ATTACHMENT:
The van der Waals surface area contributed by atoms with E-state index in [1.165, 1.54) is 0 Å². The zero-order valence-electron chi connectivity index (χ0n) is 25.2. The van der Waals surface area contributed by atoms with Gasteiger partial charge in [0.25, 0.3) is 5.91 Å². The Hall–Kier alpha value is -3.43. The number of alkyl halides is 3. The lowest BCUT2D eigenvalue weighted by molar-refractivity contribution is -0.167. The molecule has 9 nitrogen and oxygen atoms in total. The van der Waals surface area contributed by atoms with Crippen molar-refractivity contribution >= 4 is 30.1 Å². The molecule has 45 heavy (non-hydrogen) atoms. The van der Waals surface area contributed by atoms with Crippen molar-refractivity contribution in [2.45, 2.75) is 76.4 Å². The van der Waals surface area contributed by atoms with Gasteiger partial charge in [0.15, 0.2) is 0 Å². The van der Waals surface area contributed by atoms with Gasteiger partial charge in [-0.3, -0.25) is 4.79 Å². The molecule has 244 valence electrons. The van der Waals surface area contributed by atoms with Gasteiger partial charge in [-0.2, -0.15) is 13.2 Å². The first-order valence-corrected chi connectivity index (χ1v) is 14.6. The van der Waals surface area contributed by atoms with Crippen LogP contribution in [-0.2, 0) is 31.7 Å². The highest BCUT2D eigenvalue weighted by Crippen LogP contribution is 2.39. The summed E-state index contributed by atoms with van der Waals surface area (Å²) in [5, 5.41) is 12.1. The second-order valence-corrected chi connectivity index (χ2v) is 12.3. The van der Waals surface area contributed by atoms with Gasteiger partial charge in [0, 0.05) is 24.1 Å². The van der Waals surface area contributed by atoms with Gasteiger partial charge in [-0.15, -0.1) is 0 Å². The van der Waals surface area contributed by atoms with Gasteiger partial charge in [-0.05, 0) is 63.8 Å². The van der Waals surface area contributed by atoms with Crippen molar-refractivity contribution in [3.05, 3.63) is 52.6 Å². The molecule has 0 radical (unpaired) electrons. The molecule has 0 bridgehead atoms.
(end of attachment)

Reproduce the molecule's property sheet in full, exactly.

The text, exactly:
The van der Waals surface area contributed by atoms with E-state index in [1.165, 1.54) is 0 Å². The zero-order valence-electron chi connectivity index (χ0n) is 25.2. The van der Waals surface area contributed by atoms with Gasteiger partial charge in [0.25, 0.3) is 5.91 Å². The Hall–Kier alpha value is -3.43. The number of alkyl halides is 3. The lowest BCUT2D eigenvalue weighted by molar-refractivity contribution is -0.167. The molecule has 9 nitrogen and oxygen atoms in total. The van der Waals surface area contributed by atoms with Crippen molar-refractivity contribution >= 4 is 30.1 Å². The molecule has 45 heavy (non-hydrogen) atoms. The van der Waals surface area contributed by atoms with Crippen molar-refractivity contribution in [2.45, 2.75) is 76.4 Å². The van der Waals surface area contributed by atoms with Gasteiger partial charge in [0.15, 0.2) is 0 Å². The van der Waals surface area contributed by atoms with Gasteiger partial charge in [-0.3, -0.25) is 4.79 Å². The molecule has 244 valence electrons. The van der Waals surface area contributed by atoms with Gasteiger partial charge in [-0.2, -0.15) is 13.2 Å². The first-order valence-corrected chi connectivity index (χ1v) is 14.6. The van der Waals surface area contributed by atoms with Crippen LogP contribution in [-0.2, 0) is 31.7 Å². The highest BCUT2D eigenvalue weighted by Crippen LogP contribution is 2.39. The summed E-state index contributed by atoms with van der Waals surface area (Å²) in [5, 5.41) is 12.1. The second-order valence-corrected chi connectivity index (χ2v) is 12.3. The van der Waals surface area contributed by atoms with Gasteiger partial charge in [0, 0.05) is 24.1 Å². The van der Waals surface area contributed by atoms with Gasteiger partial charge in [-0.15, -0.1) is 0 Å². The van der Waals surface area contributed by atoms with Gasteiger partial charge in [-0.05, 0) is 63.8 Å². The van der Waals surface area contributed by atoms with Crippen molar-refractivity contribution in [3.05, 3.63) is 52.6 Å². The molecule has 0 radical (unpaired) electrons. The molecule has 0 bridgehead atoms.